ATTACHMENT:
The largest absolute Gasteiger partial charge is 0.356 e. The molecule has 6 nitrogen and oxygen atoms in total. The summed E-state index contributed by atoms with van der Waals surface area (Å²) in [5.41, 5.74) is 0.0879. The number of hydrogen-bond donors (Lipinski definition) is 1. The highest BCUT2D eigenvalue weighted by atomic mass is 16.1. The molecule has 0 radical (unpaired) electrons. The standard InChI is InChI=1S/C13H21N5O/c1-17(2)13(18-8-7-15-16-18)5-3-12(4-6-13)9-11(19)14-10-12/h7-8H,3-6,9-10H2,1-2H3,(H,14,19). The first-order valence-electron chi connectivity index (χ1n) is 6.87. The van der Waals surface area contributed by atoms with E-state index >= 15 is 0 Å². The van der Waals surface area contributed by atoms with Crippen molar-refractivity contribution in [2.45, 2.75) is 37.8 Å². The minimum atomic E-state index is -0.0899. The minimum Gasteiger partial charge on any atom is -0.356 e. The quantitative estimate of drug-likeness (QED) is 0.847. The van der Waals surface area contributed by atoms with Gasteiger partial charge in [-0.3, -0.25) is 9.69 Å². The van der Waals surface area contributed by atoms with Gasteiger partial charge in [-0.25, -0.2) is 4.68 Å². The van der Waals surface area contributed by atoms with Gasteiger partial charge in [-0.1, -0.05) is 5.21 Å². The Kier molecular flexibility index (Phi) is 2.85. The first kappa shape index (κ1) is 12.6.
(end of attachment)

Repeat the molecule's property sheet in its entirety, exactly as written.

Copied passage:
The largest absolute Gasteiger partial charge is 0.356 e. The molecule has 6 nitrogen and oxygen atoms in total. The summed E-state index contributed by atoms with van der Waals surface area (Å²) in [5.41, 5.74) is 0.0879. The number of hydrogen-bond donors (Lipinski definition) is 1. The highest BCUT2D eigenvalue weighted by atomic mass is 16.1. The molecule has 0 radical (unpaired) electrons. The standard InChI is InChI=1S/C13H21N5O/c1-17(2)13(18-8-7-15-16-18)5-3-12(4-6-13)9-11(19)14-10-12/h7-8H,3-6,9-10H2,1-2H3,(H,14,19). The first-order valence-electron chi connectivity index (χ1n) is 6.87. The van der Waals surface area contributed by atoms with E-state index >= 15 is 0 Å². The van der Waals surface area contributed by atoms with Crippen molar-refractivity contribution in [2.45, 2.75) is 37.8 Å². The minimum atomic E-state index is -0.0899. The minimum Gasteiger partial charge on any atom is -0.356 e. The quantitative estimate of drug-likeness (QED) is 0.847. The van der Waals surface area contributed by atoms with Gasteiger partial charge in [-0.3, -0.25) is 9.69 Å². The van der Waals surface area contributed by atoms with Gasteiger partial charge in [-0.25, -0.2) is 4.68 Å². The van der Waals surface area contributed by atoms with Gasteiger partial charge in [-0.1, -0.05) is 5.21 Å². The Kier molecular flexibility index (Phi) is 2.85. The first kappa shape index (κ1) is 12.6.